Monday, July 23, 2007

on witchhunts

I was reading this post on Orcinus (and you don't have Orcinus in your daily reading rounds, you *really* should), and it got me thinking.

There are certain moments in history that we use as "lessons" for the modern day (whether one can actually use history in this way is not something I'm dealing with here). There's WWII and the need to stand up against evil, for instance. The siege of Troy, and the lesson of trusting enemies bearing gifts. There's the Holocaust and the "banality of evil."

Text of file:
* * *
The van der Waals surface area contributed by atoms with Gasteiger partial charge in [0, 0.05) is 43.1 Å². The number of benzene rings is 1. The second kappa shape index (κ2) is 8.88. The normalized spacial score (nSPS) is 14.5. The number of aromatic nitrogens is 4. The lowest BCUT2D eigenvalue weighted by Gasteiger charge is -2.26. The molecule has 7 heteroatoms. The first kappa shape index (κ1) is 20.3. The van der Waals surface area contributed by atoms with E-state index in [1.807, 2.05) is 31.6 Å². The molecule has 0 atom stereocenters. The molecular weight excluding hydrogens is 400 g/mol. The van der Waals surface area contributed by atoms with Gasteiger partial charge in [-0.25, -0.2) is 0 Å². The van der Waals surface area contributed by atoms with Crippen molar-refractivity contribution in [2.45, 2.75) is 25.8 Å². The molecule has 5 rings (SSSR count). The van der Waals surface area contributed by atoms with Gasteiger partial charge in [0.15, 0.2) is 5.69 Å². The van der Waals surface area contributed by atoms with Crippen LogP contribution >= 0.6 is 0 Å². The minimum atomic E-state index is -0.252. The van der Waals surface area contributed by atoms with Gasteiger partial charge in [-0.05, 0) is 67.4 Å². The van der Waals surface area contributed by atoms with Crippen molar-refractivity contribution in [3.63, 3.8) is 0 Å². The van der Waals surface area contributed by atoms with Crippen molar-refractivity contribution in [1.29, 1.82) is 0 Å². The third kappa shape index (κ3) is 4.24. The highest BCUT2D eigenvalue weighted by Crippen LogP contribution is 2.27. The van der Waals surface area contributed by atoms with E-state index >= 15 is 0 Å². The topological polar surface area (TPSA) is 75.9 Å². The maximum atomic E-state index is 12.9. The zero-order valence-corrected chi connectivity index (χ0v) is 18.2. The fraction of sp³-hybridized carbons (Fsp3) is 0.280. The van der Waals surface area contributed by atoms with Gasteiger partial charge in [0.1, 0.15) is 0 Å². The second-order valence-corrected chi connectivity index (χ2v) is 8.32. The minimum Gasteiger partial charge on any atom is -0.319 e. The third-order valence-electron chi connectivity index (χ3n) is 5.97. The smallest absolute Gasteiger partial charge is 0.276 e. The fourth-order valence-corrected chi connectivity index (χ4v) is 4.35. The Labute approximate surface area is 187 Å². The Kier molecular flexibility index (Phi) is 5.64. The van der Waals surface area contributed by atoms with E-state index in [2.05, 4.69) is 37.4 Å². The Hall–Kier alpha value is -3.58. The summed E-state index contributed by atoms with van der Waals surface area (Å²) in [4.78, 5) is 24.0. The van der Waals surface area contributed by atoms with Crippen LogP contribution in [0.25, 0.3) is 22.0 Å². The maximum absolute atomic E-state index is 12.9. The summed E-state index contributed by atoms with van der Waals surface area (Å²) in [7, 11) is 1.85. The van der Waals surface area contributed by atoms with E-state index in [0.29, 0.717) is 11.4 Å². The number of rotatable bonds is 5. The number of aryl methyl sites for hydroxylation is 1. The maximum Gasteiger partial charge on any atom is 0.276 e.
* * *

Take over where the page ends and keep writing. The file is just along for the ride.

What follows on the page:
One important historical lesson is that of witch-burning, in the Inquisition and in Salem, Massachusetts. There's a lesson there about hurting others in the name of superstition, about letting fear take hold of a society and allowing fear to cloud our reason, and about recognizing the good in others.

I wonder, though: if you actually believe in witches and sorcery and the need to combat them, with deadly force if necessary, what's the lesson of the Salem witchtrials?

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